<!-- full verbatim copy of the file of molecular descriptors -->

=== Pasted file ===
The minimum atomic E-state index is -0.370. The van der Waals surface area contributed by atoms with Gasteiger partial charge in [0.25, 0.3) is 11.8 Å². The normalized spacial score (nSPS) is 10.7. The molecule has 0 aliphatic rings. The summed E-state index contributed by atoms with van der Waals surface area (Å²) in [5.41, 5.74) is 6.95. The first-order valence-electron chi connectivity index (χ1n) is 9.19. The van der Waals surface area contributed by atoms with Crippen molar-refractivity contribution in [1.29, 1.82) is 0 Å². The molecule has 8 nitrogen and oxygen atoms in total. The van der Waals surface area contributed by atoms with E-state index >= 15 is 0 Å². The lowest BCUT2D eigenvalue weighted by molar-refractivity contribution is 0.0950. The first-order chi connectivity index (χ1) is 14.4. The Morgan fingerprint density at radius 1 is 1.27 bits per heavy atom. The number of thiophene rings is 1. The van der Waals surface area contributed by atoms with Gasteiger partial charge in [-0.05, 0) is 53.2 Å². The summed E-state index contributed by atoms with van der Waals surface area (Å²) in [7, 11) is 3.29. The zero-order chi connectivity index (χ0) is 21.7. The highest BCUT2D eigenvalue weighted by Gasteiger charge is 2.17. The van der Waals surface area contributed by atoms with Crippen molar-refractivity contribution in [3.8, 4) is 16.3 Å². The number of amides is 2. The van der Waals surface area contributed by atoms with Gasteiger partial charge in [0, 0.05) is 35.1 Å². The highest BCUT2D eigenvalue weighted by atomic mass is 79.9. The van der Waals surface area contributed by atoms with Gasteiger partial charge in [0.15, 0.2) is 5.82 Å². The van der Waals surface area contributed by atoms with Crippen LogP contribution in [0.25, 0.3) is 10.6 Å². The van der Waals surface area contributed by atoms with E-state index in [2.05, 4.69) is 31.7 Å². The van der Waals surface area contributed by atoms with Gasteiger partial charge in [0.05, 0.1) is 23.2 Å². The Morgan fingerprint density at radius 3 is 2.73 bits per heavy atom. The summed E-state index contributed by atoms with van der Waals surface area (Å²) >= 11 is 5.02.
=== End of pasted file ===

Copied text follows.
The minimum atomic E-state index is -0.370. The van der Waals surface area contributed by atoms with Gasteiger partial charge in [0.25, 0.3) is 11.8 Å². The normalized spacial score (nSPS) is 10.7. The molecule has 0 aliphatic rings. The summed E-state index contributed by atoms with van der Waals surface area (Å²) in [5.41, 5.74) is 6.95. The first-order valence-electron chi connectivity index (χ1n) is 9.19. The van der Waals surface area contributed by atoms with Crippen molar-refractivity contribution in [1.29, 1.82) is 0 Å². The molecule has 8 nitrogen and oxygen atoms in total. The van der Waals surface area contributed by atoms with E-state index >= 15 is 0 Å². The lowest BCUT2D eigenvalue weighted by molar-refractivity contribution is 0.0950. The first-order chi connectivity index (χ1) is 14.4. The Morgan fingerprint density at radius 1 is 1.27 bits per heavy atom. The number of thiophene rings is 1. The van der Waals surface area contributed by atoms with Gasteiger partial charge in [-0.05, 0) is 53.2 Å². The summed E-state index contributed by atoms with van der Waals surface area (Å²) in [7, 11) is 3.29. The zero-order chi connectivity index (χ0) is 21.7. The highest BCUT2D eigenvalue weighted by Gasteiger charge is 2.17. The van der Waals surface area contributed by atoms with Crippen molar-refractivity contribution in [3.8, 4) is 16.3 Å². The number of amides is 2. The van der Waals surface area contributed by atoms with Gasteiger partial charge in [0, 0.05) is 35.1 Å². The highest BCUT2D eigenvalue weighted by atomic mass is 79.9. The van der Waals surface area contributed by atoms with Gasteiger partial charge in [0.15, 0.2) is 5.82 Å². The van der Waals surface area contributed by atoms with Crippen LogP contribution in [0.25, 0.3) is 10.6 Å². The van der Waals surface area contributed by atoms with E-state index in [2.05, 4.69) is 31.7 Å². The van der Waals surface area contributed by atoms with Gasteiger partial charge in [0.05, 0.1) is 23.2 Å². The Morgan fingerprint density at radius 3 is 2.73 bits per heavy atom. The summed E-state index contributed by atoms with van der Waals surface area (Å²) >= 11 is 5.02.